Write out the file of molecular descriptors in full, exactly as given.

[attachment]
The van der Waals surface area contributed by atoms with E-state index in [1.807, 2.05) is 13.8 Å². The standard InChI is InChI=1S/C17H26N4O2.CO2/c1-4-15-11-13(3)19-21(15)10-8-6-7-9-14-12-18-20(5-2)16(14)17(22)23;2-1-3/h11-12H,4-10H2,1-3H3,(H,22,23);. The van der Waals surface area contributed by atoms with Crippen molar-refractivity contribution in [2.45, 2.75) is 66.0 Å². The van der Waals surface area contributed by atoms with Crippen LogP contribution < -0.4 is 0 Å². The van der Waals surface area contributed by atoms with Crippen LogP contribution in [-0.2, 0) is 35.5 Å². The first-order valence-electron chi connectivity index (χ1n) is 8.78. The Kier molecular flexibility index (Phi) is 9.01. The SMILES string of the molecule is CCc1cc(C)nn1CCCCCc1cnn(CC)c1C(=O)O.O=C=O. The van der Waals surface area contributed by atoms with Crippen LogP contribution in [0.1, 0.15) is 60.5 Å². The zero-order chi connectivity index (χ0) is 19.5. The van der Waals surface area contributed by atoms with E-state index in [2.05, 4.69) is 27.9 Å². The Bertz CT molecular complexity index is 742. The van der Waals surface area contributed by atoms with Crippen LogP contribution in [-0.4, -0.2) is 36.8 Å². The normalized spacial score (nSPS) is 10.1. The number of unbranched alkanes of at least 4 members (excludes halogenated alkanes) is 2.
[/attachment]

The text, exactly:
The van der Waals surface area contributed by atoms with E-state index in [1.807, 2.05) is 13.8 Å². The standard InChI is InChI=1S/C17H26N4O2.CO2/c1-4-15-11-13(3)19-21(15)10-8-6-7-9-14-12-18-20(5-2)16(14)17(22)23;2-1-3/h11-12H,4-10H2,1-3H3,(H,22,23);. The van der Waals surface area contributed by atoms with Crippen molar-refractivity contribution in [2.45, 2.75) is 66.0 Å². The van der Waals surface area contributed by atoms with Crippen LogP contribution < -0.4 is 0 Å². The van der Waals surface area contributed by atoms with Crippen LogP contribution in [-0.2, 0) is 35.5 Å². The first-order valence-electron chi connectivity index (χ1n) is 8.78. The Kier molecular flexibility index (Phi) is 9.01. The SMILES string of the molecule is CCc1cc(C)nn1CCCCCc1cnn(CC)c1C(=O)O.O=C=O. The van der Waals surface area contributed by atoms with Crippen LogP contribution in [0.1, 0.15) is 60.5 Å². The zero-order chi connectivity index (χ0) is 19.5. The van der Waals surface area contributed by atoms with E-state index in [2.05, 4.69) is 27.9 Å². The Bertz CT molecular complexity index is 742. The van der Waals surface area contributed by atoms with Crippen LogP contribution in [-0.4, -0.2) is 36.8 Å². The normalized spacial score (nSPS) is 10.1. The number of unbranched alkanes of at least 4 members (excludes halogenated alkanes) is 2.